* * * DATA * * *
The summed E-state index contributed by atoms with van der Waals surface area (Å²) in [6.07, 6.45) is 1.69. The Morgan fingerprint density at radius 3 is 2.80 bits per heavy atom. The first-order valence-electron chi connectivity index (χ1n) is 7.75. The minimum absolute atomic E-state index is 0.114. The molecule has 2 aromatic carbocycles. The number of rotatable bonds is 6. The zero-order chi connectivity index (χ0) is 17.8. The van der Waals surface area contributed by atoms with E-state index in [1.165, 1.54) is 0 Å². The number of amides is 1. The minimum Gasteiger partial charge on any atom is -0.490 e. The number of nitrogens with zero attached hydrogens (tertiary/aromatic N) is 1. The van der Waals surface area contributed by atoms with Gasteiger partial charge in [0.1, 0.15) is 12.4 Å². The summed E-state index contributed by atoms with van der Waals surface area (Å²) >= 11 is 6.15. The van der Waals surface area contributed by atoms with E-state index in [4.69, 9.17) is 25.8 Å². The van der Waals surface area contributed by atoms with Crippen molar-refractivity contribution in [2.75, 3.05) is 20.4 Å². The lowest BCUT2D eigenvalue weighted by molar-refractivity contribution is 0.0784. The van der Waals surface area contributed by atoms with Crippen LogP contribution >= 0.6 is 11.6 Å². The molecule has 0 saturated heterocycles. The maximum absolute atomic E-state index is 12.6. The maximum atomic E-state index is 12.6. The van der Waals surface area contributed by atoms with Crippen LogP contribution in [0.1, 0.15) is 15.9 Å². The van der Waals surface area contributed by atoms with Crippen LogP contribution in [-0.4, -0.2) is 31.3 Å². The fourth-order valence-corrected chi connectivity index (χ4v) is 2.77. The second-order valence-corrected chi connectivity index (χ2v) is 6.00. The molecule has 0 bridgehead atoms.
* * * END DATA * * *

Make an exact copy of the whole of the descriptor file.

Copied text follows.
The summed E-state index contributed by atoms with van der Waals surface area (Å²) in [6.07, 6.45) is 1.69. The Morgan fingerprint density at radius 3 is 2.80 bits per heavy atom. The first-order valence-electron chi connectivity index (χ1n) is 7.75. The minimum absolute atomic E-state index is 0.114. The molecule has 2 aromatic carbocycles. The number of rotatable bonds is 6. The zero-order chi connectivity index (χ0) is 17.8. The van der Waals surface area contributed by atoms with E-state index in [1.165, 1.54) is 0 Å². The number of amides is 1. The minimum Gasteiger partial charge on any atom is -0.490 e. The number of nitrogens with zero attached hydrogens (tertiary/aromatic N) is 1. The van der Waals surface area contributed by atoms with Gasteiger partial charge in [0.1, 0.15) is 12.4 Å². The summed E-state index contributed by atoms with van der Waals surface area (Å²) >= 11 is 6.15. The van der Waals surface area contributed by atoms with E-state index in [4.69, 9.17) is 25.8 Å². The van der Waals surface area contributed by atoms with Crippen molar-refractivity contribution in [2.75, 3.05) is 20.4 Å². The lowest BCUT2D eigenvalue weighted by molar-refractivity contribution is 0.0784. The van der Waals surface area contributed by atoms with Crippen LogP contribution >= 0.6 is 11.6 Å². The molecule has 0 saturated heterocycles. The maximum absolute atomic E-state index is 12.6. The maximum atomic E-state index is 12.6. The van der Waals surface area contributed by atoms with Crippen LogP contribution in [0.1, 0.15) is 15.9 Å². The van der Waals surface area contributed by atoms with Crippen LogP contribution in [-0.4, -0.2) is 31.3 Å². The fourth-order valence-corrected chi connectivity index (χ4v) is 2.77. The second-order valence-corrected chi connectivity index (χ2v) is 6.00. The molecule has 0 bridgehead atoms.